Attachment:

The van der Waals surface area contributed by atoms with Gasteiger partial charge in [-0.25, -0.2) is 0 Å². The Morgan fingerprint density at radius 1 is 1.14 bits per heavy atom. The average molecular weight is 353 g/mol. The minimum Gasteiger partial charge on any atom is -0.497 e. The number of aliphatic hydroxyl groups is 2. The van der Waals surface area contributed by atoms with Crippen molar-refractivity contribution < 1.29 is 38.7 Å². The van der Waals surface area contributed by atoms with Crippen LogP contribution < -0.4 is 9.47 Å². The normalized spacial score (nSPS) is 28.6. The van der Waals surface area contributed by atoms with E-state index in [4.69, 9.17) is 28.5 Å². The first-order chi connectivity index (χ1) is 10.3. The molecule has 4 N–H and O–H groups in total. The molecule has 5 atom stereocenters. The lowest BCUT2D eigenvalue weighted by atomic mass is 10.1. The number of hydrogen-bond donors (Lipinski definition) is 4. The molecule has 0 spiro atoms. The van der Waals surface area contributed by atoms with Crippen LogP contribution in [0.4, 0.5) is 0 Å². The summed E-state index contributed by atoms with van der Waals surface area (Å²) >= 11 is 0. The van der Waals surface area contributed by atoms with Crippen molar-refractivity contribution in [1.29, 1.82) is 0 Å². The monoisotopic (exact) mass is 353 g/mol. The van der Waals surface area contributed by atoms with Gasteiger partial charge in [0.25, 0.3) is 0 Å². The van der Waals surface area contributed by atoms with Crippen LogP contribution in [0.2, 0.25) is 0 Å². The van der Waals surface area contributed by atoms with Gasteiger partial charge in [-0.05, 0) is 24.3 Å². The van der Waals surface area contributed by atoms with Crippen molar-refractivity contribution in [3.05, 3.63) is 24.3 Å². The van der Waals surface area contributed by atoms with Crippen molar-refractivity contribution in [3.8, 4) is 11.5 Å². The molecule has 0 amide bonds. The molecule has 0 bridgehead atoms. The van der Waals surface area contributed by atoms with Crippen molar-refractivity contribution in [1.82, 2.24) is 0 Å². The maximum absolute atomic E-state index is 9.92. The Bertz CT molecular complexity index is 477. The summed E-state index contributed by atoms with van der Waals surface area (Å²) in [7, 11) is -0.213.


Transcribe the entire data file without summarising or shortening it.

The van der Waals surface area contributed by atoms with Gasteiger partial charge in [-0.25, -0.2) is 0 Å². The Morgan fingerprint density at radius 1 is 1.14 bits per heavy atom. The average molecular weight is 353 g/mol. The minimum Gasteiger partial charge on any atom is -0.497 e. The number of aliphatic hydroxyl groups is 2. The van der Waals surface area contributed by atoms with Crippen molar-refractivity contribution < 1.29 is 38.7 Å². The van der Waals surface area contributed by atoms with Crippen LogP contribution < -0.4 is 9.47 Å². The normalized spacial score (nSPS) is 28.6. The van der Waals surface area contributed by atoms with E-state index in [4.69, 9.17) is 28.5 Å². The first-order chi connectivity index (χ1) is 10.3. The molecule has 4 N–H and O–H groups in total. The molecule has 5 atom stereocenters. The lowest BCUT2D eigenvalue weighted by atomic mass is 10.1. The number of hydrogen-bond donors (Lipinski definition) is 4. The molecule has 0 spiro atoms. The van der Waals surface area contributed by atoms with Crippen LogP contribution in [0.4, 0.5) is 0 Å². The summed E-state index contributed by atoms with van der Waals surface area (Å²) >= 11 is 0. The van der Waals surface area contributed by atoms with Crippen molar-refractivity contribution in [1.29, 1.82) is 0 Å². The monoisotopic (exact) mass is 353 g/mol. The van der Waals surface area contributed by atoms with Gasteiger partial charge in [0.25, 0.3) is 0 Å². The van der Waals surface area contributed by atoms with Crippen LogP contribution in [0.2, 0.25) is 0 Å². The van der Waals surface area contributed by atoms with Gasteiger partial charge in [-0.05, 0) is 24.3 Å². The van der Waals surface area contributed by atoms with Crippen molar-refractivity contribution in [3.05, 3.63) is 24.3 Å². The van der Waals surface area contributed by atoms with Crippen molar-refractivity contribution in [3.8, 4) is 11.5 Å². The molecule has 0 amide bonds. The molecule has 0 bridgehead atoms. The van der Waals surface area contributed by atoms with Crippen molar-refractivity contribution in [1.82, 2.24) is 0 Å². The maximum absolute atomic E-state index is 9.92. The Bertz CT molecular complexity index is 477. The summed E-state index contributed by atoms with van der Waals surface area (Å²) in [7, 11) is -0.213.